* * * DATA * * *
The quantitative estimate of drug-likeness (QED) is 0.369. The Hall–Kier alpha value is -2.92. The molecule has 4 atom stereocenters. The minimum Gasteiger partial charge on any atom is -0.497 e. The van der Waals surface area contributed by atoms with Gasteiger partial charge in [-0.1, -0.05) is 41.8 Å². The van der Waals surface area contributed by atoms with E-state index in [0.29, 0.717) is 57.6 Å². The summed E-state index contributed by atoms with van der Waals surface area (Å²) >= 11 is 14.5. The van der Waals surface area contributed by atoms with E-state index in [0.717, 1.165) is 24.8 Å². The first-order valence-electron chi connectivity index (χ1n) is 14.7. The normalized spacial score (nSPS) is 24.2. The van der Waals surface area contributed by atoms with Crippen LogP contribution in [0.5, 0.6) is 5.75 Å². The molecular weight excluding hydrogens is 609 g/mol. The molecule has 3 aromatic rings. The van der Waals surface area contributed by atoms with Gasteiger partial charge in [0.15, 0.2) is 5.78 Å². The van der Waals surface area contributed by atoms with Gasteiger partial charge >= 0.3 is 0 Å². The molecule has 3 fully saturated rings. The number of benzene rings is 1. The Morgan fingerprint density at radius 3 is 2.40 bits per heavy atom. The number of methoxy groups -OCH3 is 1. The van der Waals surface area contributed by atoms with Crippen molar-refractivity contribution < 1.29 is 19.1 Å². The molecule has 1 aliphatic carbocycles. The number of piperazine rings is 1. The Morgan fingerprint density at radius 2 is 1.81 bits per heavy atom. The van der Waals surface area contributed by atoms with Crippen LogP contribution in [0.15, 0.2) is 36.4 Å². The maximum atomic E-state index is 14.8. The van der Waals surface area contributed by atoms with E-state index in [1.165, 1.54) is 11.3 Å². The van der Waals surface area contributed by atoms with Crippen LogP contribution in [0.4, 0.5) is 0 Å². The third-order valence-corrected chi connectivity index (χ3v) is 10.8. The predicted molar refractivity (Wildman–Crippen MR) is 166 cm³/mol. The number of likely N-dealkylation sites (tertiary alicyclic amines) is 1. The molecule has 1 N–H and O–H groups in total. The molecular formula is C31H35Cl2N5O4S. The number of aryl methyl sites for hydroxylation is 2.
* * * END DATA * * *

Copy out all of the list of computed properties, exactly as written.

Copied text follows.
The quantitative estimate of drug-likeness (QED) is 0.369. The Hall–Kier alpha value is -2.92. The molecule has 4 atom stereocenters. The minimum Gasteiger partial charge on any atom is -0.497 e. The van der Waals surface area contributed by atoms with Gasteiger partial charge in [-0.1, -0.05) is 41.8 Å². The van der Waals surface area contributed by atoms with E-state index in [0.29, 0.717) is 57.6 Å². The summed E-state index contributed by atoms with van der Waals surface area (Å²) >= 11 is 14.5. The van der Waals surface area contributed by atoms with E-state index in [0.717, 1.165) is 24.8 Å². The first-order valence-electron chi connectivity index (χ1n) is 14.7. The normalized spacial score (nSPS) is 24.2. The van der Waals surface area contributed by atoms with Crippen LogP contribution in [0.5, 0.6) is 5.75 Å². The molecular weight excluding hydrogens is 609 g/mol. The molecule has 3 aromatic rings. The van der Waals surface area contributed by atoms with Gasteiger partial charge in [0.15, 0.2) is 5.78 Å². The van der Waals surface area contributed by atoms with Gasteiger partial charge >= 0.3 is 0 Å². The molecule has 3 fully saturated rings. The number of benzene rings is 1. The Morgan fingerprint density at radius 3 is 2.40 bits per heavy atom. The number of methoxy groups -OCH3 is 1. The van der Waals surface area contributed by atoms with Crippen molar-refractivity contribution < 1.29 is 19.1 Å². The molecule has 1 aliphatic carbocycles. The number of piperazine rings is 1. The Morgan fingerprint density at radius 2 is 1.81 bits per heavy atom. The van der Waals surface area contributed by atoms with Crippen LogP contribution in [0.15, 0.2) is 36.4 Å². The maximum atomic E-state index is 14.8. The van der Waals surface area contributed by atoms with E-state index in [1.165, 1.54) is 11.3 Å². The van der Waals surface area contributed by atoms with Crippen LogP contribution in [0.4, 0.5) is 0 Å². The third-order valence-corrected chi connectivity index (χ3v) is 10.8. The predicted molar refractivity (Wildman–Crippen MR) is 166 cm³/mol. The number of likely N-dealkylation sites (tertiary alicyclic amines) is 1. The molecule has 1 N–H and O–H groups in total. The molecular formula is C31H35Cl2N5O4S. The number of aryl methyl sites for hydroxylation is 2.